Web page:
Digital Design CURRICULUM
Learn how to apply your artistic vision to the widest spectrum of digital experience for web, mobile, and tablet platforms, from gaming to broadcast mediums. Your focus is on creating big ideas, executing successful projects that consider current trends, technology, and consumer mindshare. You'll collaborate with thought leaders, work directly with clients, and partner with industry mentors to envision new design directions, emulating a digital agency experience.
Creating a Design Core – Terms 1-3 (6 months)
In the first half of the year, we provide you with a strong foundation in the ABCs of Digital Design. You learn why it is important to understand the core motivations of your audience, and to create desirable products that meet both their current and future needs. You learn to navigate and manage the technical constraints of a project while considering business and brands. You also learn the latest design tools, techniques and approaches that increase your capacity for design and your ability to execute larger, more complex, projects.
Term 1 Course Descriptions
As students enter the program, they discover that they are already part of a broader design world and that engaging with that community now provides a basis for a strong professional network at graduation. The course is both topic- and event-driven, with students learning fundamental presentation techniques and networking principles.
This course provides students with tools to work as effective members of project teams. The course focuses on three key areas: team building, effective professional communication skills, and time management.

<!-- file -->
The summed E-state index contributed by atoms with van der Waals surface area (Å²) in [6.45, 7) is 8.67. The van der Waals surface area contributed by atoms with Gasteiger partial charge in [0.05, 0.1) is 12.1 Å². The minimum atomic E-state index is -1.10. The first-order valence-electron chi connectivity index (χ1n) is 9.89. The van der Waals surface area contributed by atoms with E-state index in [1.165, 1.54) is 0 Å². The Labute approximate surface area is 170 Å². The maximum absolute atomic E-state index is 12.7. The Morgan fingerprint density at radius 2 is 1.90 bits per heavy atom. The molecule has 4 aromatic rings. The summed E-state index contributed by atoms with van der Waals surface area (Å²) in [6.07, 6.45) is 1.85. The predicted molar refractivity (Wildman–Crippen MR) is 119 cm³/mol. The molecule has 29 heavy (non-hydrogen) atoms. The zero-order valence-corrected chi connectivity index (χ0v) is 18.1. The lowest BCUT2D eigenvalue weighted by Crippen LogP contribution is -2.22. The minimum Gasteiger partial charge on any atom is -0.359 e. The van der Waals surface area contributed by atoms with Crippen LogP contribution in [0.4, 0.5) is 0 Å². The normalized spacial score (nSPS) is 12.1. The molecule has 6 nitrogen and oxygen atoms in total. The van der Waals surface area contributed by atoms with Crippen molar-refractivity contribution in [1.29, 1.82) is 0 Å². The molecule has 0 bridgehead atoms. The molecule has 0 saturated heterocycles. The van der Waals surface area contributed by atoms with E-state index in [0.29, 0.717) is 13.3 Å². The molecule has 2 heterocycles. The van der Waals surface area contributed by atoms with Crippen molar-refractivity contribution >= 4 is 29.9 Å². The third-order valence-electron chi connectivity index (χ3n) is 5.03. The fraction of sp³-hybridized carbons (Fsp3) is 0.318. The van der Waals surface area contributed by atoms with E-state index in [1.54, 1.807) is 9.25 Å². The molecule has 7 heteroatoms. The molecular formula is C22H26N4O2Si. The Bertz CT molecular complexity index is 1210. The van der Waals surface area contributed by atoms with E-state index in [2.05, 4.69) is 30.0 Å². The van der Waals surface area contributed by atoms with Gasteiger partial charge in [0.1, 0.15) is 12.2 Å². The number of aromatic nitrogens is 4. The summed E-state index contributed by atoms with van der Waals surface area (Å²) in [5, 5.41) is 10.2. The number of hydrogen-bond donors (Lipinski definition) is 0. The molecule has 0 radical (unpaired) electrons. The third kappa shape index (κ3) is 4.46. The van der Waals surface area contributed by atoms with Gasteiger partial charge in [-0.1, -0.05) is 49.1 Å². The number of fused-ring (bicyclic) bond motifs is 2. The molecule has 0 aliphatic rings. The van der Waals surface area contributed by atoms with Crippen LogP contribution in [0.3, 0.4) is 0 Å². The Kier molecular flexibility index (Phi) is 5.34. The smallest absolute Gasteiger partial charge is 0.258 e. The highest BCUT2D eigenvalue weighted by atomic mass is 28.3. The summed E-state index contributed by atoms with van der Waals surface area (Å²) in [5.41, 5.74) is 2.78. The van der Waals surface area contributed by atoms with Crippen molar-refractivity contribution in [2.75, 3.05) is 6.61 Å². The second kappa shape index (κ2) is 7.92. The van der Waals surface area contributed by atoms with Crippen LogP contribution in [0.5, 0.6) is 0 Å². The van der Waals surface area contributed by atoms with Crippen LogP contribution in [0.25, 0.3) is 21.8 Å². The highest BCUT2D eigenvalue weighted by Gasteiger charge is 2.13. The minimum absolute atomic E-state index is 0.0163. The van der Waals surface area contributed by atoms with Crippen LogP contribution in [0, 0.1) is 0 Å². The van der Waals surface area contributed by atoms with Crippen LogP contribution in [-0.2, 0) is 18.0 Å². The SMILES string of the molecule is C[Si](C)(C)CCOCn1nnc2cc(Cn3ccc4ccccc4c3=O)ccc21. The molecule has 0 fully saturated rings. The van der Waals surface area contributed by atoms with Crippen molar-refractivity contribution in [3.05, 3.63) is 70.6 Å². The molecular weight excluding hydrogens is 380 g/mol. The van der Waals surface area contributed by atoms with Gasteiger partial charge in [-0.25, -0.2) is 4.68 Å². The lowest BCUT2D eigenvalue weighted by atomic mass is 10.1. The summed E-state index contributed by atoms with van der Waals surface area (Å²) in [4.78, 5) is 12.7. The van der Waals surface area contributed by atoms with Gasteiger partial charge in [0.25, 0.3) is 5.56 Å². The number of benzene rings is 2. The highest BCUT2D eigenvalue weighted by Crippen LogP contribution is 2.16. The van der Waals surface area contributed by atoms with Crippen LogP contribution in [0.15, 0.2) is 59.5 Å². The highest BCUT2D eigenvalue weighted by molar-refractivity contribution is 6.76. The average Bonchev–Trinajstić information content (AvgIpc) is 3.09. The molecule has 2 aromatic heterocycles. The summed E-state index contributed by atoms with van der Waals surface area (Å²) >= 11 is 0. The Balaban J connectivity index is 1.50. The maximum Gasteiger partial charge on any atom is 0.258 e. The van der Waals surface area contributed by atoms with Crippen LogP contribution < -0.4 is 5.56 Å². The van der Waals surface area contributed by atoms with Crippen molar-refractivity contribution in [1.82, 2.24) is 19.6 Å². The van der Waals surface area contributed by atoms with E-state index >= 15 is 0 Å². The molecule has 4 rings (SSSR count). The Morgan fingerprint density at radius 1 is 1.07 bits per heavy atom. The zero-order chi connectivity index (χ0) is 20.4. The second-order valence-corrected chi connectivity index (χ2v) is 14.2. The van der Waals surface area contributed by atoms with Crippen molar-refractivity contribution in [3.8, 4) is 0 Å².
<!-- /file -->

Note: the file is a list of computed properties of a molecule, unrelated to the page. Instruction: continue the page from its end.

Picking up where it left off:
This course provides students with the methodology to envision, plan, and communicate complex information structures in a manner that is highly creative and fully professional. The course is based on a workshop/lecture model and helps students define the user experience for a specified brief.
Creative direction and art direction are strategic approaches to developing the concept, messaging and visual language of design and media projects. They provide the framework from which design decisions can be made to ensure that all elements of the project are focused and consistent with the overall message. This course will enable you to explore design principles while trying out different approaches to develop the creative direction and art direction of a project. It will not attempt to be definitive or encyclopedic, but rather exploratory and experimental. In some cases, you’ll be expected to generate ideas rather than conclusions, and to consider many different approaches to developing the guiding concept for a project.
This course introduces you to the principles and practices for production of digital illustration and design, and covers the fundamental tools and techniques of bitmap software such as photo-retouching, color correction, blending and combining images, using masks, applying filters and adding text to an image. Concepts such as resolution, bit depth, color modes, layers, blending modes, masks, channels, paths and non-destructive editing will be covered as well. The software creates a powerful basis for production of digital illustration and design.
Interface principles teaches the concepts of way-finding and affordances. You will learn how to use visual hierarchy and positioning to create successful interfaces, and will develop a strong knowledge of the icon design process. You will also gain the ability to use form and context to bring meaning to the user about the function of the interface and its components. Ultimately, you will learn how to make appropriate design decisions with respect to the specific business needs and target audience needs.